Feb 222018
 

Quite  number of years ago, AIG ran a commercial that starts off showing rockets failing and ending up with astronauts on the moon. A recitation of bits from T.S. Eliot’s “The Love Song of J. Alfred Prufrock” covers it. The poem itself is a dismal tale of a cowardly paper-pusher, but everything edited together like this comes together really well to illustrate the message of the commercial, “The greatest risk is not taking one.”

It was good in its time, and I felt it personally very affecting. But imagine it redone *now.* Now, you wouldn’t need to splice together old Apollo and ICBM footage to go from fail to spectacular success… everything you need would come from SpaceX.

 

 

 Posted by at 6:27 pm
Feb 222018
 

Now this right here is funny, and insightful:

 

And then Film Theory delves into how the fictional nation of Wakanda is economically doooooooomed due to the combination of having a dictatorship (not to mention they pick their leaders via trial by combat… really, is the guy best able to beat the other guy to death *really* likely to be the best guy to efficiently run a nation?), a command economy, and an economy based on a single resource:

 Posted by at 1:37 pm
Feb 202018
 

From Those Were The Days… currently on eBay is a truly impressive piece:

Douglas Aircraft Co 1960’s Skeletal Wood Model of the C-5 Cargo Proposal LARGE

The Buy-It-Now price is a substantial fifteen grand. It shows the internal structure of the Douglas proposal of the CX-HLS, what became the C-5, at fairly large scale. More pics after the break.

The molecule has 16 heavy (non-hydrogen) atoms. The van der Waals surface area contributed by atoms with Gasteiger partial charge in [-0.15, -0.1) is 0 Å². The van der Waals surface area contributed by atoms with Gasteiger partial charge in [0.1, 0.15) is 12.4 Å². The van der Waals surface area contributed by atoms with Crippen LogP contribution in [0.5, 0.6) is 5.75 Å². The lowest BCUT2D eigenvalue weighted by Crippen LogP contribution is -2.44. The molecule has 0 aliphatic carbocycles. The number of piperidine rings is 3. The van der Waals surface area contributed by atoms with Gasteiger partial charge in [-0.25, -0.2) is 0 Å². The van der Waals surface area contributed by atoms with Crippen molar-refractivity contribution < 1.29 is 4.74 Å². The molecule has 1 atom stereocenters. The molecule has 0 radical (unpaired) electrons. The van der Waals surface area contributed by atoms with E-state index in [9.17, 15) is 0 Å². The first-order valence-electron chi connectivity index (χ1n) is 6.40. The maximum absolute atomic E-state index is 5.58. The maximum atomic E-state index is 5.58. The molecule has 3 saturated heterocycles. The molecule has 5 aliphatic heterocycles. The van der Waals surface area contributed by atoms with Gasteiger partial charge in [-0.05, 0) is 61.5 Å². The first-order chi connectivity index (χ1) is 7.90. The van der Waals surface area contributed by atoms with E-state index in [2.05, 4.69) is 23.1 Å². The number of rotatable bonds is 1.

Computer graphics are great. But they would not compare to seeing something like this set up as part of a sales display. Of course, you can’t exactly email this thing as a PDF…

Continue reading »

 Posted by at 4:38 pm
Feb 172018
 

There are two things at work here:

  1. Toys have in general improved in artistic quality and detail
  2. The target audience back in the day was 10. The target audience remains the same people, who have grown older and generally more wealthy in the intervening decades.

The Vintage Collection Jabba’s Sail Barge (The Khetanna)

Hasbro has set up their own form of Kickstarter. If they can get 5,000 people willing to pony up $500, they will produce this “toy” of the Sail Barge slight over *49* inches in length. If they don’t reach the goal, those who signed up won’t be charged. As with Kickstarter, this seems like a fair way to test the market for something that could either be a winner or a disaster.

I’ve never been a big fan of the Sail Barge, but I hope they do well. If this works, it seems like they might go to the next obvious step and do a proper scale version of the Millennium Falcon. And if that works… a Star Destroyer. That would only be, what, 293 feet long.

Back when Star Wars came out, *I* was the exact target audience and boy howdy did I want one of the die cast Star Destroyers. And man, those original toys were *garbage* compared to what they’re able to produce today.

 

 

 Posted by at 6:12 pm
Feb 152018
 

If you just so happen to look like a world-famous national leader, go ahead and make of it what you will. If you can parlay it into a source of income… lucky you. If you happen to look like a dictator, though, you might give the idea a bit more thought before you go out of your way to look even more like your doppleganger. And more thought still before going to the Olympics and getting in front of said dictators cheerleaders.

Still, as trolling goes this is fairly epic.

This Fake Kim Jong Un Got An Icy Reception From North Korean Cheerleaders

N.Korea cheerleaders’ reaction to Kim Jong Un impersonator http://ift.tt/2EJg1XK